MATH 427. Probability and Mathematical Statistics II. 3 credits.

Sampling theory and distributions, theory and applications of estimation and hypothesis testing, regression and correlation and analysis of variance. Prerequisite: MATH 426.

MATH 429. Research Project in Statistics. 1-3 credits.

Experience in the design, data collection and analysis for a survey or experiment.  MATH 429 should be taken concurrently with one of the following statistics courses:  MATH 321, 322, 324, 325, 327. Corequisite:  One of MATH 321, MATH 322, MATH 324, MATH 325, or MATH 327.   Prerequisite: Six hours of statistics courses at the 300 or 400 level.

MATH 430-431. Abstract Algebra. 3 credits each semester.

An introduction to groups, rings and fields. Prerequisite for MATH 430: MATH 238 or MATH 300 and one of MATH 310, 312 or 315 or consent of the instructor. Prerequisite for MATH 431: MATH 430.

MATH 435. Introduction to Topology. 3 credits.

Metric spaces, limits, continuous maps and homeomorphisms, connectedness, compact topological spaces and applications. Prerequisites: MATH 238 or MATH 300 and one of MATH 310, MATH 312 or MATH 315 or consent of the instructor. Formerly MATH 335.

MATH/CS 448. Numerical Analysis. 3 credits .

Study and analysis of algoriothms used to solve nonlinear equations  and systems of linear and nonlinear equations. Iterative methods for matrices and Newton-type methods. Numerical differential and integral calculus. Programming using a high-level language and/or software packages. Prerequisites: MATH 237, MATH 238 and MATH 248. Formerly MATH 448-449.

MATH/CS 449. Numerical Analysis For Differential Equations.  3 credits.

Study and analysis of numerical techniques to solve ordinary and partial differential equations, including Euler, Runge-Kutta, Picard, finite-difference and finite-element methods. Programming using a high-level language and/or software packages. Prerequisite: MATH/CS 448. Formerly MATH 448-449.

MATH 450. Analysis and Dynamics of Differential Equations.  3 credits.

Analysis of qualitative properties and dynamics of linear and non-linear ordinary differential equations, including topics such as existence, uniqueness, phase portraits, stability and chaos, with applications to the sciences. Prerequisites: MATH 238; and either MATH 310, 312, 315, 387 or consent of instructor.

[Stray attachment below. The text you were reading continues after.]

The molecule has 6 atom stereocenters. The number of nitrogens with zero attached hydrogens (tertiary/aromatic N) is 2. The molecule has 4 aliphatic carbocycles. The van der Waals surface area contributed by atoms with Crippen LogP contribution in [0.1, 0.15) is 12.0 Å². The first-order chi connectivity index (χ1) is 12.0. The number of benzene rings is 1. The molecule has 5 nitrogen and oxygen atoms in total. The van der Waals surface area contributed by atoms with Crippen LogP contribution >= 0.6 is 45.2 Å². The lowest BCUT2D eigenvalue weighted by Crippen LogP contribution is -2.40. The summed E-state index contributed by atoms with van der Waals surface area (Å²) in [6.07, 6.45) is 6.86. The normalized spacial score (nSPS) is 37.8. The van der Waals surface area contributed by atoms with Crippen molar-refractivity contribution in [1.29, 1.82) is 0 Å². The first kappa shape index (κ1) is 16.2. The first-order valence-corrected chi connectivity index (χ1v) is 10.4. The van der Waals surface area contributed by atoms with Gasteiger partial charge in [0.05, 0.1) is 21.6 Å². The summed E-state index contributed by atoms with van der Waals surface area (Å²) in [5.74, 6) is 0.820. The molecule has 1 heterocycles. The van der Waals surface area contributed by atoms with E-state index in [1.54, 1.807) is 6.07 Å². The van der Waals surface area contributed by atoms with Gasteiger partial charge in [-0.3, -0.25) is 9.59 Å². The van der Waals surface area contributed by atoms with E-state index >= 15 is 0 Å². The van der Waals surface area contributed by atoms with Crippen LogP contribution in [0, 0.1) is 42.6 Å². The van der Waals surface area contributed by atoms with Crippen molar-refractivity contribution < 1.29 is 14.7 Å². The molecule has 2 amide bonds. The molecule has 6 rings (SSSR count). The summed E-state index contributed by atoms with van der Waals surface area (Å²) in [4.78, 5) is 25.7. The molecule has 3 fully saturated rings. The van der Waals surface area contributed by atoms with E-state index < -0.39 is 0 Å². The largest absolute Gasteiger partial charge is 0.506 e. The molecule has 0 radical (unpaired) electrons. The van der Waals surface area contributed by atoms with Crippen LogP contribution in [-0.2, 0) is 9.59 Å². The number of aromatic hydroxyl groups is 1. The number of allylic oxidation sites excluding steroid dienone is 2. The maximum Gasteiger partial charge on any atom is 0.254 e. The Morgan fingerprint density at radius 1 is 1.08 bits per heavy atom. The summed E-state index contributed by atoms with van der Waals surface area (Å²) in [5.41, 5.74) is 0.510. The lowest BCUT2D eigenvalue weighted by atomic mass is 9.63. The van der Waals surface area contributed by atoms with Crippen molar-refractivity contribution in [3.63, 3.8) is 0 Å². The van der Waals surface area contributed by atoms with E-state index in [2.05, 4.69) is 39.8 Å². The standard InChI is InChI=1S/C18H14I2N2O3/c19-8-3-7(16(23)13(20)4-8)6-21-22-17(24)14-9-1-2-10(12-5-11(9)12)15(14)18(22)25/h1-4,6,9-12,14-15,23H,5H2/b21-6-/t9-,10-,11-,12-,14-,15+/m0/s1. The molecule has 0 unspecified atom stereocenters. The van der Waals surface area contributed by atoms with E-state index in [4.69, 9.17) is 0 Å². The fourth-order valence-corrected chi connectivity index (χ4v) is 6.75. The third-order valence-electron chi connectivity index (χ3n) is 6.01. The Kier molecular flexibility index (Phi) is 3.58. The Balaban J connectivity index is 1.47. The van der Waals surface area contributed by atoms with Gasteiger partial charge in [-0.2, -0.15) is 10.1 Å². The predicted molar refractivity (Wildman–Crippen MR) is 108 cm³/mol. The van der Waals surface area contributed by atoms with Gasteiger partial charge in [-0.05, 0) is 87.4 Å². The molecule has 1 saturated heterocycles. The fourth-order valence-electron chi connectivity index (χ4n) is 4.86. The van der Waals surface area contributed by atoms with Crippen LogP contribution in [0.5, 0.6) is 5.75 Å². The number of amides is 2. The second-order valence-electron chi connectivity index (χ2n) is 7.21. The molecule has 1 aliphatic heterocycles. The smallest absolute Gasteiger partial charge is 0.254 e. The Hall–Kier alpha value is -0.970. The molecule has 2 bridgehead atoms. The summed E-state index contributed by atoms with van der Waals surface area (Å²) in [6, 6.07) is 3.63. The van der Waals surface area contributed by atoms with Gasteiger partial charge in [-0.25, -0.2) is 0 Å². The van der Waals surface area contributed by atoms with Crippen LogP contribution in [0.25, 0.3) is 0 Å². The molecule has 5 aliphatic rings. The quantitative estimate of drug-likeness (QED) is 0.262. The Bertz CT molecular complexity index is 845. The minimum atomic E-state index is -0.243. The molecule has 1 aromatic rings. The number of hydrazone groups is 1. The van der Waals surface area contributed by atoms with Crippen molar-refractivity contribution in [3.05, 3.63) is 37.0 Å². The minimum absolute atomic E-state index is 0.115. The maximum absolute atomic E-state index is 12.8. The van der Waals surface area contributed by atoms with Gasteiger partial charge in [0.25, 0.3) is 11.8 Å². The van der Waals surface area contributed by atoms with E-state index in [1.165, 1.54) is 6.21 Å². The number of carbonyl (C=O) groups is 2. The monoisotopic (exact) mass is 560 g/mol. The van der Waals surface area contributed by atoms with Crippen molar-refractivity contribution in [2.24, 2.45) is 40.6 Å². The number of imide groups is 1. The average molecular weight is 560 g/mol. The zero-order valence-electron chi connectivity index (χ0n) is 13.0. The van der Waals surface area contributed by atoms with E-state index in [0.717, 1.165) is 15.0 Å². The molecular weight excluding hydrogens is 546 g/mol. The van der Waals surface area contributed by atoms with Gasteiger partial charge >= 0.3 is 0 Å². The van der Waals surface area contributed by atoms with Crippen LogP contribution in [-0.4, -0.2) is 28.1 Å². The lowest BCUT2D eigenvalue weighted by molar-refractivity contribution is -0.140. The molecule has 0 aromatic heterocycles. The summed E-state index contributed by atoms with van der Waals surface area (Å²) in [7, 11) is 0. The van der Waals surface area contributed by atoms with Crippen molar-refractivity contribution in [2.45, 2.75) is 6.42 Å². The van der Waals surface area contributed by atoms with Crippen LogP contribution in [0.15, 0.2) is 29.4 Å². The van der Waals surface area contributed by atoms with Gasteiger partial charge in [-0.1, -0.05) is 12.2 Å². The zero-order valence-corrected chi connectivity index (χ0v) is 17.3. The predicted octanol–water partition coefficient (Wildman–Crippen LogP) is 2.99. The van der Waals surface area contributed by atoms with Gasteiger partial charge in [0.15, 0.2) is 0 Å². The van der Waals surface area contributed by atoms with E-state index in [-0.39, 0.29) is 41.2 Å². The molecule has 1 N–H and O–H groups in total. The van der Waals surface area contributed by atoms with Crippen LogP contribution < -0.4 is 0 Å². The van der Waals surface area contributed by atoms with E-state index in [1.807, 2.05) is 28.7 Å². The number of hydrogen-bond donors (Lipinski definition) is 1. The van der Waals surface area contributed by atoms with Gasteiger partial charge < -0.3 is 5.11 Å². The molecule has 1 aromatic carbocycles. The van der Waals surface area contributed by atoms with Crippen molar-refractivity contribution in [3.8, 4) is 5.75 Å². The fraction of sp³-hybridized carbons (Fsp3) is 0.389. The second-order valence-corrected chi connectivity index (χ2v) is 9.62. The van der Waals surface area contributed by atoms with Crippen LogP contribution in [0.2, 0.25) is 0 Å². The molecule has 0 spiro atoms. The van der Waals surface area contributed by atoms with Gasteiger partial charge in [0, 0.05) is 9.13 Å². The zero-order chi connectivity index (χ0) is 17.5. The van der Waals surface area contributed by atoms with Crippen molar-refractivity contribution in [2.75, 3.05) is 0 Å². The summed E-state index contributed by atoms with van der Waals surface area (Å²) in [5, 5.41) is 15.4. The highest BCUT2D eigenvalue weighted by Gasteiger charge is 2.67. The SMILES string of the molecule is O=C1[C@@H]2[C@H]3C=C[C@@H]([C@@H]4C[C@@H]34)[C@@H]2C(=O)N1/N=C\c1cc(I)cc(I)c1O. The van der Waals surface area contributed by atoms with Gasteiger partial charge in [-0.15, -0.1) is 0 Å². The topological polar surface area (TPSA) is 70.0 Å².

MATH/FIN 465. Seminar in Actuarial Science I. 3 credits.

Theory and application of contingency mathematics in the areas of life and health insurance and of annuities from both a probabilistic and deterministic approach. This class, together with MATH/FIN 466, helps students prepare for the professional actuarial examinations. Offered fall, odd-numbered years. Prerequisite: MATH/FIN 395 or consent of the instructor. Prerequisite or corequisite: MATH 426.

MATH/FIN 466. Seminar in Actuarial Science II. 3 credits.

A continuation of MATH/FIN 465. Additional coverage of contingency mathematics in the areas of life and health insurance, annuities, pensions and risk theory from both probabilistic and deterministic approaches. The two-course sequence helps to prepare the student for the professional actuarial examinations. Prerequisite: MATH/FIN 465. Prerequisite or corequisite: MATH 427.

MATH 467. Selected Topics in Mathematics.  1-3 credits each semester.

Topics in advanced mathematics which are of special interest to the student but not covered in the regularly offered courses. Offered only with approval of the department head; may be repeated for credit when course content changes.

MATH 475. Fundamental Concepts of Geometry. 3 credits.

Origin and development of Euclidean and other geometries including axiomatic systems, mathematical proof and special topics from incidence geometry. Prerequisite: MATH 310, MATH 312 or MATH 315 or consent of the instructor.

MATH 483. Selected Topics in Applied Mathematics. 3 credits.

Topics in applied mathematics not covered in the regularly offered courses. Offered only with the approval of the department head; may be repeated for credit when course content changes. Prerequisites: Junior standing and consent of the instructor.

MATH 485. Selected Topics in Statistics. 1-3 credits.

Topics in statistics which are of interest but not otherwise covered in the regular statistics offerings of the department. Offered only with approval of the department head; may be repeated for credit when course content changes. Prerequisites: Junior standing and consent of the instructor.

MATH 497-498. Independent Study. 1-3 credits each semester.

Independent study in mathematics under faculty supervision. Offered only with consent of the department head.

MATH 499. Honors. 6 credits.

Year course.



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Last Modified: 6/6/2003